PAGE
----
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Center for Elder Rights Advocacy

Legal Hotline Connec on March 2012 In This Issue... Senior Legal Helplines Annual Report 2011 Data Request...... Pg. 1 Legalhotlines.org - Where to Look for Hotline Resources....... Pg. 2 Law Student Volunteers and Senior Legal Hotlines................. Pg. 3 Na onal Elder Rights Training Project Upcoming Webinars... Pg. 3 Decdicated Senior Helpline Reaches More Seniors and Idenfies Trends in Legal Needs..................................................... Pg. 3 Upcoming Conferences........................................................... Pg. 5 Georgia Senior Legal Hotline Outcomes Study........................ Pg. 6

Senior Legal Helplines Annual Report for 2011 Data Request CERA is sending out the form for submi ng your data on clients/cases/ funding for your statewide senior legal hotline opera ons. We are hoping that all of you will submit whatever data you can, whether you area former, present, or hope to be in the future Model Approaches partner. We were thrilled to have twenty repor ng senior legal helplines last year and hope to have more par cipants this year. As you have heard before, Asst. Secretary Greenlee has stated “Data is Our Currency” and the legal hotline annual reports have been viewed as an outstanding example of a program providing proof of its produc vity. While several hotlines are in the process of developing methods of tracking the outcomes of their services – a highly desirable but intensive endeavor- the collecon of our usual clients/cases/resources data is a rela vely low cost but extremely enlightening study of the accomplishments of the legal helplines. By recording how many seniors have been served, we create a framework for the knowing how broadly the model has been applied. By gathering the demographic characteris cs of clients, whether for gender, age, income, or ethnicity, we can clearly see whether targe ng and outreach has been effec ve and whether the dollars spent on services have go en to the target popula on. A most revealing sta s c over the years is the frequency of case type categories reported from year to year. Because most of the senior helplines accept cases for advice no ma er the civil category (unlike many other providers that limit services to specific priority issues) we are able to get an overview of problema c issues as they arise and change over the course of years. In the last report, 2010, collec on issues was the most common problem code at 16% of cases closed by the repor ng hotlines; in 2004 that code accounted for only 10% of cases; to an important extent, we can measure changes in the legal problems of seniors as reflected by the types of calls coming to the senior legal helplines and plan for addressing them systema cally. The data also provides benchmarks for u lizing hotline resources and staffing for helpline planners. How much money will it take to operate a hotline in a state with a par cular popula on size? How many people can the program serve with a certain amount of funding? How many full me staff equivalents will it take to serve a par cular number of clients? How much will it cost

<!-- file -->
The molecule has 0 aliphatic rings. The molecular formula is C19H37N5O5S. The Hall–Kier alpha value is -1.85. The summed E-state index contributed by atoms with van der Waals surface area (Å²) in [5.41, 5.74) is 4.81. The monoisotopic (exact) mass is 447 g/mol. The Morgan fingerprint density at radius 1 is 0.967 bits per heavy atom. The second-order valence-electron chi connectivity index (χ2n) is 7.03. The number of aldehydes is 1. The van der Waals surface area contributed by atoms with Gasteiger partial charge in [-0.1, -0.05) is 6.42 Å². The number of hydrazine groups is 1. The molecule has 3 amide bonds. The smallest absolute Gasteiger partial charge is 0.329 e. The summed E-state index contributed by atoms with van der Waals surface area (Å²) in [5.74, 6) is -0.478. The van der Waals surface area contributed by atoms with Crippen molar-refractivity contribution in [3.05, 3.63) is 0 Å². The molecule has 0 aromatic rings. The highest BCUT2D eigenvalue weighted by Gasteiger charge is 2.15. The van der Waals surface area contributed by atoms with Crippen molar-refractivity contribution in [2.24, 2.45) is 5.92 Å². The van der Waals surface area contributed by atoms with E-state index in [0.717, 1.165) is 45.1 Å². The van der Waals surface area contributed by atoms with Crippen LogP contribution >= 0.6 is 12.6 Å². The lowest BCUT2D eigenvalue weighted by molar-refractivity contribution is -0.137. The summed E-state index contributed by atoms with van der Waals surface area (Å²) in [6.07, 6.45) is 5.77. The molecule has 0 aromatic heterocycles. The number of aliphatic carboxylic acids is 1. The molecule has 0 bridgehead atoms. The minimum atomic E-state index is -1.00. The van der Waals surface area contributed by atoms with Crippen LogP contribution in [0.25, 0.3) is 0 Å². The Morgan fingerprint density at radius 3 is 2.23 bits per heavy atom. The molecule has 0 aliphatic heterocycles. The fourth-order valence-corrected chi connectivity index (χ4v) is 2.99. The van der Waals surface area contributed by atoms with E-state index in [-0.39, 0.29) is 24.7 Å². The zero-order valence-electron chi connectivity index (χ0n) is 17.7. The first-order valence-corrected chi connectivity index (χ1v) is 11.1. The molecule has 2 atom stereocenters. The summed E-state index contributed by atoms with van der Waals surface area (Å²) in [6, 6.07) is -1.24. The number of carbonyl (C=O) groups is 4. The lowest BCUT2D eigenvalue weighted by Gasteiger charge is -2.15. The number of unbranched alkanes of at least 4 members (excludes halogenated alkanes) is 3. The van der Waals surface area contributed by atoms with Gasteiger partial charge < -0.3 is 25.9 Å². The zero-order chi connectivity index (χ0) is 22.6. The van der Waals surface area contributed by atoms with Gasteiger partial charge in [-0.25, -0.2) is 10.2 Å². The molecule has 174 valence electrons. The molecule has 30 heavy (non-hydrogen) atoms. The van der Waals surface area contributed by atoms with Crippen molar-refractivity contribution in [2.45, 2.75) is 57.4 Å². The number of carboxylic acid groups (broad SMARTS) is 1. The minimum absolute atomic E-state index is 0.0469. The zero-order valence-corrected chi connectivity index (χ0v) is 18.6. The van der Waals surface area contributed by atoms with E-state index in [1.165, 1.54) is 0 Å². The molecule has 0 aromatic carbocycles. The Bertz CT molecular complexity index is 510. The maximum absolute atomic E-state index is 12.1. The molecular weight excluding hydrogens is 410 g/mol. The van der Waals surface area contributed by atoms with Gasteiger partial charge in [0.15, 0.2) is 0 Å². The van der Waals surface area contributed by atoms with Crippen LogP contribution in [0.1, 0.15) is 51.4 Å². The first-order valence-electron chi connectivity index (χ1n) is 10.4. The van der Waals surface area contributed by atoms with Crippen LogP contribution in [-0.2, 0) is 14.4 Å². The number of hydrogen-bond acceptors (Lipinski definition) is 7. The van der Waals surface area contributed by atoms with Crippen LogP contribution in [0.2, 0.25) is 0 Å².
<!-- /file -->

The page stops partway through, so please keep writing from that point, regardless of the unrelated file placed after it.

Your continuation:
the handle a call and close a case? How much me should an advocate be expected to spend on a case, on average? How will the level of service – advice, limited ac on, extended services - impact the number of clients served and the number of cases a FTE can handle? Sta s cally, how many cases coming into the helpline will need to be placed for extended services? Answers to all these ques ons can be found in the data provided by the legal hotline managers. The burden of running the reports we request is more than offset by the goldmine of resul ng data and the mul ple uses to which it can be put. With the data, planning for start up and future opera ons can be based on facts and experience and not just hope and luck. We wish we could show how the lives of the clients were changed by the service and we are making progress on that front as well. But even in its present form, the Annual Report is something the senior legal helplines can be proud to present to AoA and other funders as concrete tes mony to the value of legal helplines.